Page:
In this collaboration, things worked in a different way. When we first talked to Chacuco, he insisted we showed him a blueprint of what we wanted to make to start working from there. This is the way most artisans are used to work with designers. He questioned our process but was open to the idea of creating something different. We liked his enthusiasm and adapted to the way he wanted to collaborate.
The idea was to make an ambient lighting composition that plays with the balance between the interaction of the material and elements in a contemporary way. When we shared the idea with him, he was excited and remained that way throughout the process. With him, we created a fun but respectful bond, and admiration keeps growing from both sides.
Chacuco has been working with wood for over 30 years. He’s sought after the big brands for his carving skills but in all of these years of work he had never questioned the process. “After 30 years of working with wood, making furniture, carving it, I never thought a piece could have an idea or a concept behind it…”, he told us.
If you want to see more of the interview
We just wrapped the third collaboration. This time working with blown glass in Tonalá, Jalisco, with two artisans: Sam and Willy.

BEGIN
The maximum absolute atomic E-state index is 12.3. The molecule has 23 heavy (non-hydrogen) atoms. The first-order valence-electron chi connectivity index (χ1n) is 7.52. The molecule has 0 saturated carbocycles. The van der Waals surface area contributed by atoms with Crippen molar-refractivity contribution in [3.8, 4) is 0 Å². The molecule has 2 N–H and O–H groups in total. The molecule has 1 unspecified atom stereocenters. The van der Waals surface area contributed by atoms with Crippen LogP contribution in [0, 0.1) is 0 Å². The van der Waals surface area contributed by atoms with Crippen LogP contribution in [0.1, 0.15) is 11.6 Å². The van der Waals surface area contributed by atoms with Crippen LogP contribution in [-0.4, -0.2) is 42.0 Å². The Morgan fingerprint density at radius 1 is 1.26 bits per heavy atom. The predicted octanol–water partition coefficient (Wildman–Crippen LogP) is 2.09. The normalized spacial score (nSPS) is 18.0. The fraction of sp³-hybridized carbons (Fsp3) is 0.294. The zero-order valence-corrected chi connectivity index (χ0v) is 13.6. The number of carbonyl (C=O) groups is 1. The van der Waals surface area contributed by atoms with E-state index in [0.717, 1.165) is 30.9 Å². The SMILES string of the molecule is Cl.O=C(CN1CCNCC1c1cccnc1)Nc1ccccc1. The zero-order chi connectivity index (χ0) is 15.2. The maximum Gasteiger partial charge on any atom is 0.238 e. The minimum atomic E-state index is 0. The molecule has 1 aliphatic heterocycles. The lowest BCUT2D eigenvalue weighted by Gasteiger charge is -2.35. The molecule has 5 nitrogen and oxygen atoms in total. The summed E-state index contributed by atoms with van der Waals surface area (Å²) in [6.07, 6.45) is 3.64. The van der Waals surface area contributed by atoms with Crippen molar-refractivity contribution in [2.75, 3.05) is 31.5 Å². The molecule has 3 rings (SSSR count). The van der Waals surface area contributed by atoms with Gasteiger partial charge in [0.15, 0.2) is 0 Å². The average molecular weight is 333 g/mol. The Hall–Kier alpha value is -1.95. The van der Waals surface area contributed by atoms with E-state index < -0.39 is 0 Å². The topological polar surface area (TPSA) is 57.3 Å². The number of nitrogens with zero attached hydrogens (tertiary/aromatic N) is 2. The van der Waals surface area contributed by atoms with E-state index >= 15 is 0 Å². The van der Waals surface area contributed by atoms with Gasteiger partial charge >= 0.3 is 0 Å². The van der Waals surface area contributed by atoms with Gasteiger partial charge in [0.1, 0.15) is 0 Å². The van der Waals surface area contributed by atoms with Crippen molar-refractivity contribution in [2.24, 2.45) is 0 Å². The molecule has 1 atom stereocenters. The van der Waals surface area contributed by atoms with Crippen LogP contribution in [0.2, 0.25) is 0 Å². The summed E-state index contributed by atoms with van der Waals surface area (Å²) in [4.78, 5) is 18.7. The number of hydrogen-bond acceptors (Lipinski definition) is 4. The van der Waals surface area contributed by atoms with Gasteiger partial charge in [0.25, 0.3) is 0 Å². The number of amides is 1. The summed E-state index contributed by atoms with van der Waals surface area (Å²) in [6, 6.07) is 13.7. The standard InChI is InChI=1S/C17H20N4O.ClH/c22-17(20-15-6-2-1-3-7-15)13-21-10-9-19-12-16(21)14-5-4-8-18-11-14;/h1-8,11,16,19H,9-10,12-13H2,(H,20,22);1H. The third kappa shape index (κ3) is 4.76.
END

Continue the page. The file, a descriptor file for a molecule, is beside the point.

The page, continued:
During our exploration of the town, we stumbled upon a small museum that displays a bit of the history of the town. The museum’s director referred us to Sam, and as soon as we stepped foot into his workshop we knew this was the place. Sam, along with his brother Willy, come from a family who has worked with this particular technique for generations. Their grandfather was part of one of the first workshops to set up in this area. Glass runs through their veins.
The history of glass is fascinating, dating all the way back to the year 2000 B.C. in Mesopotamia, and then became a proper profession in the Roman Empire around 30 B.C. But blown glass came to Jalisco until early 1900’s. Tonalá was widely known for its production of glass but it’s now experiencing a decline, as the crafts created there are now usually massively produced by factories that operate with over 100 people, and also, by manufacturers in China.
Sam and Willy are one of the few glass workshops that work with a small team and was exactly what we were aiming for. This particular workshop has a very special vibe to it. It’s a very friendly space amidst concrete and crazy traffic. Many of the members of Sam and Willy’s team are young guys seeking to learn the trade. Working with blown glass is a very dynamic and precise endeavor. Creating a single piece requires the effort of groups of two or three people, synchronized in what almost seems as an elaborate choreography.